Local heritage advocates have recently created ‘Upright! Supporting Dunedin’s Built Heritage’ at Facebook.
We want to see Dunedin’s built heritage remain upright, and for it to be kept up the right way: sensitively, sustainably and safely.
This page is here for us all — to share our opinions, knowledge, perspectives and love of this city. We can all benefit from the sharing of information and through this, develop a greater appreciation for our surrounds, and explore the potential for their enhancement.
Dunedin’s strong commercial and industrial past as the first city of Aotearoa New Zealand shapes our streets, skylines and even our psyches. It’s not solely the grand commercial buildings of the Exchange area, the awe-inspiring cathedrals and the stately houses perched on the hills that are significant, but also the lesser-noticed buildings that are equally worthy of recognition and preservation. To lose these to neglect, demolition or insensitive redevelopment is an affront to both our past, and our future.
Upright! Supporting Dunedin’s Built Heritage
See interesting Notes, Photos, and comments at the Wall.
Posted by Elizabeth Kerr
Filed under Architecture, Construction, Design, Geography, Heritage, Inspiration, Media, People, Politics, Town planning, Urban design
Nominations opened last month for the Dunedin Heritage Re-use Award which recognises successful, innovative heritage re-use building projects.
The award is administered by the Dunedin City Council (DCC) and New Zealand Historic Places Trust (NZHPT) and is awarded annually to nominated building owners or developers who have, in the opinion of the judging panel, undertaken the most innovative, successful, and sympathetic re-use of an historic building.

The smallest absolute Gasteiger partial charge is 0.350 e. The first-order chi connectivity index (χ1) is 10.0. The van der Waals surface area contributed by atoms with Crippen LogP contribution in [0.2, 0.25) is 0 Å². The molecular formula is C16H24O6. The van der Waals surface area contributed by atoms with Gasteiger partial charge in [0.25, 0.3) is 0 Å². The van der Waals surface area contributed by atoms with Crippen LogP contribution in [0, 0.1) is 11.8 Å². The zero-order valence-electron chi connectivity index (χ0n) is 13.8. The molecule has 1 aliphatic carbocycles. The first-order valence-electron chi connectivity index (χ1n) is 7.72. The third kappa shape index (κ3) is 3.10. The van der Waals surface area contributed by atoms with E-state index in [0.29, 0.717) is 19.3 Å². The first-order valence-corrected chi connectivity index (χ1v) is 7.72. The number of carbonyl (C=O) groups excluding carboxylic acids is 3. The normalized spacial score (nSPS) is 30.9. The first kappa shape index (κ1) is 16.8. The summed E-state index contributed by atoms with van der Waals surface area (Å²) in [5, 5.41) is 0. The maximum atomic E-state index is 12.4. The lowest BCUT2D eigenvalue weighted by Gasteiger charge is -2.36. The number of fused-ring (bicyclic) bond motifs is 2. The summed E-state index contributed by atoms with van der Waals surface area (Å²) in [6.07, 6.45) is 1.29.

Individuals or organisations may nominate buildings for consideration or building owners may enter their own projects. Eligible projects will have had work completed in the 12-month period to 1 November 2010.
The award consists of a certificate and a cash prize of $1500, which is awarded to the property owner and nominations must be in by 7 January 2011.
The competition will be judged by a panel consisting of DCC staff, architects, independent developers and heritage professionals as nominated by the Heritage Buildings Economic Re-use Steering Group. They will assess entries against criteria such as innovation and creativity, sensitivity of adaptation, retention of heritage values, contribution to the urban environment and sustainability.
Dunedin Heritage Re-use Award Nomination Form
(PDF, 400.6 KB, new window)
Further information about how to enter or nominate a building is available from the Dunedin City Council Customer Services Centres, or www.dunedin.govt.nz/heritage
Post by Elizabeth Kerr
Why it’s imperative central government is involved in preserving our heritage buildings
Very interesting article by Dierdre Robert over at www.designdaily.co.nz which has quickly become one of my fav sites in NZ. There is always a great article to read there relevant to New Zealand, which lets face it has been difficult to come across in the past. Design Daily is an off shoot of Idealog magazine – which if you aren’t a subscriber to you should be.
“With the Government’s announcement that it will contribute $10 million in addition to local funding to assist with the repair, restoration and strengthening of heritage and character buildings in the Canterbury region, comes news that three buildings on Wellington’s Willis street—all over 100 years old—are being demolished, without any public notification.”
Full article here…
Post by Paul Le Comte